Birth of Third Stream
Symphony for Brass & Percussion
American composer, conductor and writer Gunther Schuller died in Boston on 21 June 2015, aged eighty-nine.
Wolfgang Amadeus Mozart’s Piano Quartet No. 1 in G minor, K. 478, is considered the first major piece composed for piano quartet in the chamber music repertoire. Mozart received a commission for three quartets in 1785 from the publisher Franz Anton Hoffmeister. Hoffmeister thought this quartet was too difficult and that the public would not buy it, so he released Mozart from the obligation of completing the set. (Nine months later, Mozart composed a second quartet in E-flat major, the K. 493, anyway). Hofmeister’s fear that the work was too difficult for amateurs was borne out by an article in the Journal des Luxus und der Moden published in Weimar in June 1788. The article highly praised Mozart and his work, but expressed dismay over attempts by amateurs to perform it:
“[as performed by amateurs] it could not please: everybody yawned with boredom over the incomprehensible tintamarre of 4 instruments which did not keep together for four bars on end, and whose senseless concentus never allowed any unity of feeling; but it had to please, it had to be praised! … what a difference when this much-advertised work of art is performed with the highest degree of accuracy by four skilled musicians who have studied it carefully.” The assessment accords with a view widely held of Mozart in his own lifetime, that of a greatly talented composer who wrote very difficult music. At the time the piece was written, the harpsichord was still widely used. Although the piece was originally published with the title “Quatuor pour le Clavecin ou Forte Piano, Violon, Tallie [sic] et Basse,” stylistic evidence suggests Mozart intended the piano part for “the ‘Viennese’ fortepiano of the period” and that our modern piano is “a perfectly acceptable alternative.” The work is in three movements:
I. Allegro, in G minor
II. Andante, in B-flat major
III. Rondo (Allegro), in G major
The C. F. Peters Edition set of parts has rehearsal letters throughout the whole work; the Eulenburg Edition study score has measure numbers but no rehearsal letters, the same goes for Bärenreiter.
The quartet is also available in an arrangement for string quintet.
FREE .mp3 and .wav files of all Mozart’s music at: http://www.mozart-archiv.de/
FREE sheet music scores of any Mozart piece at: http://dme.mozarteum.at/DME/nma/start…
ALSO check out these cool sites: http://musopen.org/
Mars – God of War
Venus – Bringer of Peace
Mercury – The Winged Messenger
Jupiter – Bringer of Jolity
Saturn – Bringer of Old Age
Uranus – The Magician
Neptune – The Mystic
The Vibrational Architecture of Living Together in Harmony.
A talk given at the 27th Annual Conference of the Seven Ray Institute and the University of the Seven Rays.
— “I want to demonstrate to the world the architecture of a new and beautiful social commonwealth. The secret of my harmony? I alone know it. Each instrument in counterpoint, and as many contrapuntal parts as there are instruments. It is the enlightened self-discipline of the various parts, each voluntarily imposing on itself the limits of its individual freedom for the wellbeing of the community. That is my message. Not the autocracy of a single stubborn melody on the one hand, nor the anarchy of the unchecked noise on the other. No, a delicate balance between the two – an enlightened freedom. The science of my art. The harmony of the stars in the heavens. The yearning for brotherhood in the hearts of men. This is the secret of my music.”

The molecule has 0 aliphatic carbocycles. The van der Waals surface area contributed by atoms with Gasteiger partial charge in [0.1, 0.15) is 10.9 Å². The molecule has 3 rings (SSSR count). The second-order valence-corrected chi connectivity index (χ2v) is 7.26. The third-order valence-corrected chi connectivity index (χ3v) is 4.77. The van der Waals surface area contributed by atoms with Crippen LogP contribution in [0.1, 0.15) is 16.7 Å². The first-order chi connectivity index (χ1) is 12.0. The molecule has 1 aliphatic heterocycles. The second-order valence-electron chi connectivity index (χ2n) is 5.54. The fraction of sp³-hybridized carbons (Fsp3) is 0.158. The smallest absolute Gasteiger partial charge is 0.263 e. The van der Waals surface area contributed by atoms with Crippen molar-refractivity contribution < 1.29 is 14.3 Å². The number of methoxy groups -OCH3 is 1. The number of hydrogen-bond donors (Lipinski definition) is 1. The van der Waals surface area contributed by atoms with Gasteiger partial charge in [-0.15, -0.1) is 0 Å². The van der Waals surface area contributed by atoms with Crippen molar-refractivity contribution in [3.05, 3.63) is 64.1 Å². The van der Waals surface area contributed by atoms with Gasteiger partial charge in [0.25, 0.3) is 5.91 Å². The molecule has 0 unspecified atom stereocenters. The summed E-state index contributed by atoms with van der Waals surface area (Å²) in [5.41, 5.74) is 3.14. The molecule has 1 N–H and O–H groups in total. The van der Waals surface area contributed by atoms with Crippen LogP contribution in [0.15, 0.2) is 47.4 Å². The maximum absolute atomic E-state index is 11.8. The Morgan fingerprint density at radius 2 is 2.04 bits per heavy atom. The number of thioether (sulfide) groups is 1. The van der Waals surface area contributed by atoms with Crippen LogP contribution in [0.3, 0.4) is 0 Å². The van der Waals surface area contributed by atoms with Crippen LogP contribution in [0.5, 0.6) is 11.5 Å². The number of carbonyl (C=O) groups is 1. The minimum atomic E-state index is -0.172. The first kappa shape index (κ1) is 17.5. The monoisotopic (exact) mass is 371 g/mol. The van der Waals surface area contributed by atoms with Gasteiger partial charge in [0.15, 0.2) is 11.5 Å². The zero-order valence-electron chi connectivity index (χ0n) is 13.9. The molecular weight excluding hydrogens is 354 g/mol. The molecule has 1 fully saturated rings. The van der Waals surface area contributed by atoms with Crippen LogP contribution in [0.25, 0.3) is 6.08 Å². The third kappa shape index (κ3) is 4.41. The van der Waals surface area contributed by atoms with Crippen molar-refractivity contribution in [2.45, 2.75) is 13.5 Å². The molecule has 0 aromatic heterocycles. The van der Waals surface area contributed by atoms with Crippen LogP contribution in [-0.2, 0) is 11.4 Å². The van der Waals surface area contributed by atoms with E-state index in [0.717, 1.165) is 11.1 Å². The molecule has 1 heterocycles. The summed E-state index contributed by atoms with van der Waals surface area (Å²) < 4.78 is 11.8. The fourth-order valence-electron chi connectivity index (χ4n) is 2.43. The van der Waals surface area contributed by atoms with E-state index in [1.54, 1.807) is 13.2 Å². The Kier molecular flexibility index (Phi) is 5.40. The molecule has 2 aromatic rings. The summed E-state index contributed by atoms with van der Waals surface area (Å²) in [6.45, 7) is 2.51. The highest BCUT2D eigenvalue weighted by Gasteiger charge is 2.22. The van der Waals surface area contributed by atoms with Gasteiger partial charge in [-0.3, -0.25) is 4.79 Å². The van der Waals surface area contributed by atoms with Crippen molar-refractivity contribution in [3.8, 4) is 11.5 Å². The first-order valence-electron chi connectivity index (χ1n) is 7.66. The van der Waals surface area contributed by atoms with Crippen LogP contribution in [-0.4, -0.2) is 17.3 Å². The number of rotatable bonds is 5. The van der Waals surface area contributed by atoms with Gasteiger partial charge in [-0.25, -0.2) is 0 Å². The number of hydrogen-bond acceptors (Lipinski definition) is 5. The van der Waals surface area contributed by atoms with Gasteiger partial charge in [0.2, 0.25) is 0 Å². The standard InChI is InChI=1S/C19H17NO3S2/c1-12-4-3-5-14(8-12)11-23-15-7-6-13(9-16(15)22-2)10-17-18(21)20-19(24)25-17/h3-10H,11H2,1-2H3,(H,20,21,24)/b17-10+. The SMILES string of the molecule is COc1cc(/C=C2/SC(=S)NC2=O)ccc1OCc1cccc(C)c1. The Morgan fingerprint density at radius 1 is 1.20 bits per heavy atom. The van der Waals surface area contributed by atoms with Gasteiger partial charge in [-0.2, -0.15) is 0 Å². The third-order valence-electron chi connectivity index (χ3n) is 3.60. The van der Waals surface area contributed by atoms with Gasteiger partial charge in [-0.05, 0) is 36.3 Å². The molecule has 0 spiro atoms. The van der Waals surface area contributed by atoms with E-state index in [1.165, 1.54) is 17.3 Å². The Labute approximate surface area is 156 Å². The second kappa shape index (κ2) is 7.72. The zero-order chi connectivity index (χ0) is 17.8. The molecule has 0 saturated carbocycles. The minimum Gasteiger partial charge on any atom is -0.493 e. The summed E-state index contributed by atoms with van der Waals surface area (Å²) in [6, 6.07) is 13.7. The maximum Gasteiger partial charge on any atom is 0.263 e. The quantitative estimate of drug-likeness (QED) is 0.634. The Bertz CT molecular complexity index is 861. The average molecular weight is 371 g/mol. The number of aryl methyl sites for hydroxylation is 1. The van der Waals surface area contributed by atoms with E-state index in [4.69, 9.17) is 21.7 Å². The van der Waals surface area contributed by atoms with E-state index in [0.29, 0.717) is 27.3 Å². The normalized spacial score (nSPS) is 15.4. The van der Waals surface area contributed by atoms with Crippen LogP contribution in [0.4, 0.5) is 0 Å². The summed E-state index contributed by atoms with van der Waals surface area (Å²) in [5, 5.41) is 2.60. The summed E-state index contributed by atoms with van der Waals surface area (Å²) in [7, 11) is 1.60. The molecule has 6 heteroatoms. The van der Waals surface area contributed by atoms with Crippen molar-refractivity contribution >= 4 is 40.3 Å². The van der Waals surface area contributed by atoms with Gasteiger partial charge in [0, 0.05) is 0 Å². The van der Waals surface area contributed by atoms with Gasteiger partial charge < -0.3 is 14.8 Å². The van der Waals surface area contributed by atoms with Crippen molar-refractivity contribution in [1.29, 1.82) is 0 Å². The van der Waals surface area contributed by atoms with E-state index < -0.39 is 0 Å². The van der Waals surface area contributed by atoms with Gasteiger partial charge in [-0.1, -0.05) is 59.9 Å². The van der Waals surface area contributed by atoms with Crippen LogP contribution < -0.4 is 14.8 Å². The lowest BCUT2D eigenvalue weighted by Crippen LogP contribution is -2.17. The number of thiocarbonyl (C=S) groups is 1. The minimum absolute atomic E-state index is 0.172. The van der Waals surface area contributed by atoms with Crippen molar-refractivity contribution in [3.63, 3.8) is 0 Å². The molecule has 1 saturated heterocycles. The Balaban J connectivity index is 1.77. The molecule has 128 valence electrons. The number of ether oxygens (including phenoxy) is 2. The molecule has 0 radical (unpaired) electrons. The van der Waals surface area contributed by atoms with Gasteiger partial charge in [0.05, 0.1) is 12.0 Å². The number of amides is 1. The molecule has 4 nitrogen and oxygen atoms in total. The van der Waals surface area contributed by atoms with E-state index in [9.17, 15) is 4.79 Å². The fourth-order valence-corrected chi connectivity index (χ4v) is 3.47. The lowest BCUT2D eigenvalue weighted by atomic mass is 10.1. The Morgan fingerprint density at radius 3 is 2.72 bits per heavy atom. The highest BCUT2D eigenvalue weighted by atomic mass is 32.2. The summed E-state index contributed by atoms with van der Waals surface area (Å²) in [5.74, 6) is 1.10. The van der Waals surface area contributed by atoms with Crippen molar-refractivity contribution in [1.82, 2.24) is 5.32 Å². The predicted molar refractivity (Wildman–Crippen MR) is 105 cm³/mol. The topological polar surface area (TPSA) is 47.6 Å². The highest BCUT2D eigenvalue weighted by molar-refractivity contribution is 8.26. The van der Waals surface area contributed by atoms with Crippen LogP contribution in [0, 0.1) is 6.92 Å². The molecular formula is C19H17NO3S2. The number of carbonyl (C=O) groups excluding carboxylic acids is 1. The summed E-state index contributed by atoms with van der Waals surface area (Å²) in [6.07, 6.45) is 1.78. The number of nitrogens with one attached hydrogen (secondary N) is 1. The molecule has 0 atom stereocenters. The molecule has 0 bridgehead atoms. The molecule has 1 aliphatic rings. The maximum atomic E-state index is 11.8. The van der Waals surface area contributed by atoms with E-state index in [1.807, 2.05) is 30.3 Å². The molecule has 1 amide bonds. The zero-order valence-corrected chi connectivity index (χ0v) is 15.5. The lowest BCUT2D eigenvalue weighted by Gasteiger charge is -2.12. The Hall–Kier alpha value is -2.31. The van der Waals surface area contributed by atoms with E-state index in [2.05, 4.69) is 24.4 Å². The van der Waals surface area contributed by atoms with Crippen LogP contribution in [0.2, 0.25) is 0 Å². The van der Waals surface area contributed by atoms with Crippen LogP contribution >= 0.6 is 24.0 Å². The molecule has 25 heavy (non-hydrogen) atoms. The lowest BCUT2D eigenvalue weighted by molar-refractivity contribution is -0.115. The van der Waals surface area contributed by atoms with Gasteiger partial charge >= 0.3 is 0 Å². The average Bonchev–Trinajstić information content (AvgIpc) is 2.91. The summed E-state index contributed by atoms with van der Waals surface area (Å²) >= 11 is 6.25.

~ JS Bach
Harold Grandstaff Moses, Honorary PhDE in Musical Cosmology from the University of the Seven Rays, Director of the Institute of Harmonic Science in Phoenix, Arizona. Harold is a composer, orchestrator, violist, educator, choral director, musical cosmologist, and vibrational theorist. As an experienced guide into the world of sound, music and healing, Harold uses descriptive metaphors and new science examples to reveal the majesty and mystery of vibration, resonance and harmony.
Barber: Summer Music
This video is dedicated to our beloved Főnökasszony:)
Played by: Ensemble Wien-Berlin
Wolfgang Schulz – flute,
Hansjörg Schellenberger – oboe,
Karl Leister – clarinet,
Günter Högner – horn,
Milan Turkovic – basson
and here is the second part of it:
Tchaikovsky Symphony NO.6 (Full Length) : Seoul Phil Orchestra
차이코프스키 교향곡 제6번 “비창”
Conuctor : 정명훈 Chung Myung-Whun
(Seoul Phil Orchestra Music Director & Permanent Orchestra Conductor)
Seoul Philharmonic Orchestra
16th,May,2011. Korean Art Centre Concert Hall, Seoul Korea.
(Make sure “Annotations” is ON to see section labels)
Bartók – Concerto for Orchestra, Sz. 116, BB 123
I. Introduzione. Andante non troppo – Allegro vivace @0:00
II. Giuoco Delle Coppie. Allegretto scherzando @9:58
III. Elegia. Andante non troppo @16:00
IV. Intermezzo Interrotto. Allegretto @24:00
V. Finale. Presto @28:16
Fritz Reiner and the Chicago Symphony Orchestra
This analysis was derived in part from David Cooper’s analysis in the Cambridge Guide to Bartok’s Cto for Orch.
Note: at this time the annotations will not appear on mobile devices, so if possible please watch from a computer.
For more videos of this type see:
Color-Coded Analysis of Beethoven’s Music (INDEX):
César FRANCK: Violin Sonata in A major (1886) M. 8
0:10 / I. Allegretto ben moderato [5’38”]
5:51 / II. Allegro – Quasi lento – Tempo I (Allegro) [7’02”] –12:59 applause
13:10 / III. Recitativo-Fantasia (Ben moderato-Largamente-Molto vivace) [6’25”]
19:37 / IV. Allegretto poco mosso [5’29”]
Ruggiero RICCI, violin – Martha ARGERICH, piano (Golden Jubilee Concert – Live rec: October 20, 1979 – Carnegie Hall, New York / (p) 1985 Etcetera Records)